30 years later, an interregnum short enough that those who fought Panama disease in Central America are still alive to remember it, the fungus resurfaced in southeast Asia, in Cavendish bananas this time. The one-time savior of the banana companies had a short life span.
Though United Fruit, now Chiquita Brands International, has lost the dominance it enjoyed during the 20th century, the banana continues to be a lucrative crop. While Latin America still leads the world in exports, Southeast Asia countries produce far more — most of which is consumed at home. Globally, 114 million tons of bananas are produced every year, almost half of which are Cavendish.
Though Southeast Asia, where bananas originated, grows dozens of varieties of banana, the Cavendish is the only kind deemed acceptable for export. That makes it a lucrative cash crop, and the region exported nearly 4 million metric tons of bananas in 2014.
The Cavendish boom began in the 1990s, when demand from Middle Eastern countries began to grow. And, coincidentally, that time period neatly aligns with the first wide-spread appearance of TR4 in the country, says Randy Ploetz, a professor of plant pathology at the University of Florida.
“For the first time we started seeing this susceptibility of what we thought was a resistant banana,” he says. “In short order when they started trying to grow these export plantations of Cavendish in southeast Asia they started succumbing to this new genetic group of the pathogen.”
Ploetz thinks that TR4 was probably there in the soil all along, but, because it doesn’t affect many of banana types typically grown there, it was never able to spread. In fact, the disease likely grew up right alongside the bananas, he thinks, a tandem evolution that left the disease more virulent and the local bananas better at protecting themselves. The Cavendish, didn’t benefit from this evolutionary arms race.
“Monoculture plantations of banana or any crop are a surefire way that if you’ve got a virulent pathogen out there, boy you’re gonna know about it because you’ve got this uniform population of suspect hosts,” he says.
The way TR4 is moving is depressingly similar to the way TR1 spread in Central America. And Asian banana growers are reacting much like United Fruit did, by uprooting plantations to try and keep ahead of the disease. It’s already widespread in China, Ploetz says, and has begun to encroach on Laos and Vietnam.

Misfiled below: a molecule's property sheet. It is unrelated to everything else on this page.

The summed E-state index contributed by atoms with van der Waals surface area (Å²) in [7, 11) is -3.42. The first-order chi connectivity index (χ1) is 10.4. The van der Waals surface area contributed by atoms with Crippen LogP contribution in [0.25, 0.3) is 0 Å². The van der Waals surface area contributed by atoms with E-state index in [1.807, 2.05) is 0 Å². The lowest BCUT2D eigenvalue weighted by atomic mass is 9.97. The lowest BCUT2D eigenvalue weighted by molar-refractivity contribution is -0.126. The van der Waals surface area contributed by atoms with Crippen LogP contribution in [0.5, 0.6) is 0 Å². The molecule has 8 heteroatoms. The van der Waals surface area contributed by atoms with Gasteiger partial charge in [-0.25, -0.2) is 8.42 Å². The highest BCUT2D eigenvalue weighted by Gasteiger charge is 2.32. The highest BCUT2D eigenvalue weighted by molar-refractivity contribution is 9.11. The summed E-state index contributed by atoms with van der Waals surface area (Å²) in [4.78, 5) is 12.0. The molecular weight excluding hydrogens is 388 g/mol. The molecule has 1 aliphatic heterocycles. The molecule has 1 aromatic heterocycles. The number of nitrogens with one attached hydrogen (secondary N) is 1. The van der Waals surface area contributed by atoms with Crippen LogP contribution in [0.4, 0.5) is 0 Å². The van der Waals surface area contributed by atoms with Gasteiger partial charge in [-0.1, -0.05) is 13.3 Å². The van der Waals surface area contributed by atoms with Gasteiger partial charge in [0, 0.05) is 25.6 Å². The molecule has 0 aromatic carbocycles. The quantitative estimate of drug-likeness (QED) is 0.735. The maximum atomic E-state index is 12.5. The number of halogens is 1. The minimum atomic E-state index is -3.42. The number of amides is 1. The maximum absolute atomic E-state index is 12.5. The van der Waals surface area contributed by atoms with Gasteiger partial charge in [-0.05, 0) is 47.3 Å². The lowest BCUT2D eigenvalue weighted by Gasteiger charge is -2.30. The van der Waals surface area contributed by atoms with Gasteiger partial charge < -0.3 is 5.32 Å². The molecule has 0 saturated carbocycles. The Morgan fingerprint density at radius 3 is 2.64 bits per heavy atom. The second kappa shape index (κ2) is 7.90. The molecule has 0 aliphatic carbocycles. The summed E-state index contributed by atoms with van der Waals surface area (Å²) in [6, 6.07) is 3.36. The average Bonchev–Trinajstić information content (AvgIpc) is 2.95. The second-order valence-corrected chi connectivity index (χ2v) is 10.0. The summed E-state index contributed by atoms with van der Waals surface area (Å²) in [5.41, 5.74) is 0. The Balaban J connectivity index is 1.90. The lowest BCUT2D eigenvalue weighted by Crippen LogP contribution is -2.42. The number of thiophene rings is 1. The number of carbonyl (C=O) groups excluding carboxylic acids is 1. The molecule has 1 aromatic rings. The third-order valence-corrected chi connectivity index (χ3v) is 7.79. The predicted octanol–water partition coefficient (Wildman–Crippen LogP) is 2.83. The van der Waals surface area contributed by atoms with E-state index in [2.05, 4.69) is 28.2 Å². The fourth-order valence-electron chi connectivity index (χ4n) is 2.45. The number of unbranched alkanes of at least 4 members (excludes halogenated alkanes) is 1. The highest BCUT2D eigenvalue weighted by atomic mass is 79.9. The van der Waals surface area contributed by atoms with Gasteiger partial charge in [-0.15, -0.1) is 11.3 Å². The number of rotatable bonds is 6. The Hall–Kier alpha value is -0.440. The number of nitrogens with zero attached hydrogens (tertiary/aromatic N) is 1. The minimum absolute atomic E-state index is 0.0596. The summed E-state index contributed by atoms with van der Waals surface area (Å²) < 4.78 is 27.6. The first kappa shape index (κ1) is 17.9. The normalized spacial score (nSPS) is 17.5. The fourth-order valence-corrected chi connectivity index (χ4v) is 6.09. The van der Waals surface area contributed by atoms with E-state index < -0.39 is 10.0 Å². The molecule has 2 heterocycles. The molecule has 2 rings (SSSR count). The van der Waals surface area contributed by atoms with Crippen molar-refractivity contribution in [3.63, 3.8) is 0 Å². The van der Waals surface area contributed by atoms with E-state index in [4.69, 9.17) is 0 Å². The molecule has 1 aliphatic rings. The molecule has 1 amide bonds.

As before, the tactic isn’t working. Banana exports in 2015 from Asia dropped by 46 percent, due to both storms and the disease. In recent years, the disease has spread to Australia and the Middle East. Growers in Central America worry that they’re next.
It hasn’t helped that plantation owners in Asia often don’t use responsible planting techniques that could slow down or perhaps stop the disease’s spread. That includes quarantining affected areas and carefully cleaning farm equipment that could transmit the disease elsewhere. The practice of using suckers, or shoots from the banana plants’ stems, to grow new stands could be a factor as well. Commercial bananas are clones, they don’t reproduce with seeds like most plants. When growers need to establish a new grove, they do so with the identical twins of existing trees.
Suckers from infected individuals will spread the disease wherever they are planted. Plants grown from tissue cultures, or collections of cells incubated in a lab, won’t spread disease in this way, but the practice is more difficult and expensive and growers in southeast Asia don’t always do it.
One company in the Philippines, South African-based Unifrutti, has done a decent job of keeping their plantations clean, Ploetz says, but they are by far the minority. Even Australia, where a government-imposed quarantine for bananas went into effect, was unable to keep the disease out.
To cope, researchers have for years been attempting to create genetically modified versions of the Cavendish that are immune to TR4. There has been some success with breeding somoclones, a type of genetic variation caused by tissue culture cultivation. There are a few somoclonal variants that display a greater resistance to Panama disease, Ploetz says, but even these die out after two or three cycles of harvesting and must be replanted.
The prospect of creating a transgenic banana, one with beneficial genes from another species, or one that’s been modified with a technique like CRISPR is even more tantalizing. Just this year, John Dale, a researcher at the Queensland University of Technology in Australia reported that he’d created two strains of TR4-resistant Cavendish using genes borrowed from other species. Two separate varieties, one with genes from a banana resistant to TR-4, and another with genes from a nematode, remained disease-free after three years.
It’s a victory for Dale, who’s been working on such a banana for years now. And it could represent a renaissance for the Cavendish, allowing the banana to return to fungus-laden fields and continue its dominance. Such an undertaking would be expensive, though banana exporters who have built their fortunes on the variety could have little choice. And for Central American growers fearful of the disease’s seemingly inevitable appearance on their shores, it could be a godsend.
If planting transgenic banana proves to be economical, and consumers can stomach the extra genes, the Cavendish may well remain king in Western supermarkets for the foreseeable future.
What remains to be seen is whether genetically-modified bananas are simply a more high-tech version of the great banana swap United Fruit pulled off in the 20th century. No matter what genes they have, the Cavendish will still be grown in the kind of monoculture plantations that let disease spread in the first place.
If Ploetz is right, TR4 could be but one of many previously undiscovered banana pathogens already in existence. TR5 could be lurking in the wings, waiting for its cue.